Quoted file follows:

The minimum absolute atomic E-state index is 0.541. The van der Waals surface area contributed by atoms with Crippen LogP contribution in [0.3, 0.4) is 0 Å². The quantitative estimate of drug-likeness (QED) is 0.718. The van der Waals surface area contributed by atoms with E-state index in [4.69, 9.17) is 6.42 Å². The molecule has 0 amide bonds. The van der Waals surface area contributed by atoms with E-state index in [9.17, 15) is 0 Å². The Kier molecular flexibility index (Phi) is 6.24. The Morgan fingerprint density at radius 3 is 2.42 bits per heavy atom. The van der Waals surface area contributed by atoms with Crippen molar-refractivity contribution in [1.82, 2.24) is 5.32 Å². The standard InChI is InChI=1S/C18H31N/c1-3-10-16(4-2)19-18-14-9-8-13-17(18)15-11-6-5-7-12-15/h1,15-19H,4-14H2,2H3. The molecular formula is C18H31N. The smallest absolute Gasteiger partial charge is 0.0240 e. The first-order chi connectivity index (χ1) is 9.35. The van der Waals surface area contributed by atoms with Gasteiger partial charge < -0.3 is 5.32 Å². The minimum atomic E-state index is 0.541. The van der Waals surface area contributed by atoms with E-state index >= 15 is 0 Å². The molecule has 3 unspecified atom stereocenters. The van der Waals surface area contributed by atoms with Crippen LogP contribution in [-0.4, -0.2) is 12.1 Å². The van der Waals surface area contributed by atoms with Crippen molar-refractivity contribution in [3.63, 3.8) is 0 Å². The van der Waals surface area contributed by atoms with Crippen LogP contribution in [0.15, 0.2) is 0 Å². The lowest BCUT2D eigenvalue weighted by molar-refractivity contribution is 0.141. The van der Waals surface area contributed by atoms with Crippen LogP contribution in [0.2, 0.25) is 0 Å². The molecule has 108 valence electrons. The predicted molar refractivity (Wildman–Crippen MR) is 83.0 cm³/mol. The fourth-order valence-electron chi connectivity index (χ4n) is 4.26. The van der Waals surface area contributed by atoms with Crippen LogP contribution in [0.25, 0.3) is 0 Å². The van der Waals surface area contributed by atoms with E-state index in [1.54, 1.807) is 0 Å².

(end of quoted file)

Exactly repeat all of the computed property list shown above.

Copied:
The minimum absolute atomic E-state index is 0.541. The van der Waals surface area contributed by atoms with Crippen LogP contribution in [0.3, 0.4) is 0 Å². The quantitative estimate of drug-likeness (QED) is 0.718. The van der Waals surface area contributed by atoms with E-state index in [4.69, 9.17) is 6.42 Å². The molecule has 0 amide bonds. The van der Waals surface area contributed by atoms with E-state index in [9.17, 15) is 0 Å². The Kier molecular flexibility index (Phi) is 6.24. The Morgan fingerprint density at radius 3 is 2.42 bits per heavy atom. The van der Waals surface area contributed by atoms with Crippen molar-refractivity contribution in [1.82, 2.24) is 5.32 Å². The standard InChI is InChI=1S/C18H31N/c1-3-10-16(4-2)19-18-14-9-8-13-17(18)15-11-6-5-7-12-15/h1,15-19H,4-14H2,2H3. The molecular formula is C18H31N. The smallest absolute Gasteiger partial charge is 0.0240 e. The first-order chi connectivity index (χ1) is 9.35. The van der Waals surface area contributed by atoms with Gasteiger partial charge < -0.3 is 5.32 Å². The minimum atomic E-state index is 0.541. The van der Waals surface area contributed by atoms with E-state index >= 15 is 0 Å². The molecule has 3 unspecified atom stereocenters. The van der Waals surface area contributed by atoms with Crippen LogP contribution in [-0.4, -0.2) is 12.1 Å². The van der Waals surface area contributed by atoms with Crippen molar-refractivity contribution in [3.63, 3.8) is 0 Å². The van der Waals surface area contributed by atoms with Crippen LogP contribution in [0.15, 0.2) is 0 Å². The lowest BCUT2D eigenvalue weighted by molar-refractivity contribution is 0.141. The van der Waals surface area contributed by atoms with Crippen LogP contribution in [0.2, 0.25) is 0 Å². The molecule has 108 valence electrons. The predicted molar refractivity (Wildman–Crippen MR) is 83.0 cm³/mol. The fourth-order valence-electron chi connectivity index (χ4n) is 4.26. The van der Waals surface area contributed by atoms with Crippen LogP contribution in [0.25, 0.3) is 0 Å². The van der Waals surface area contributed by atoms with E-state index in [1.54, 1.807) is 0 Å².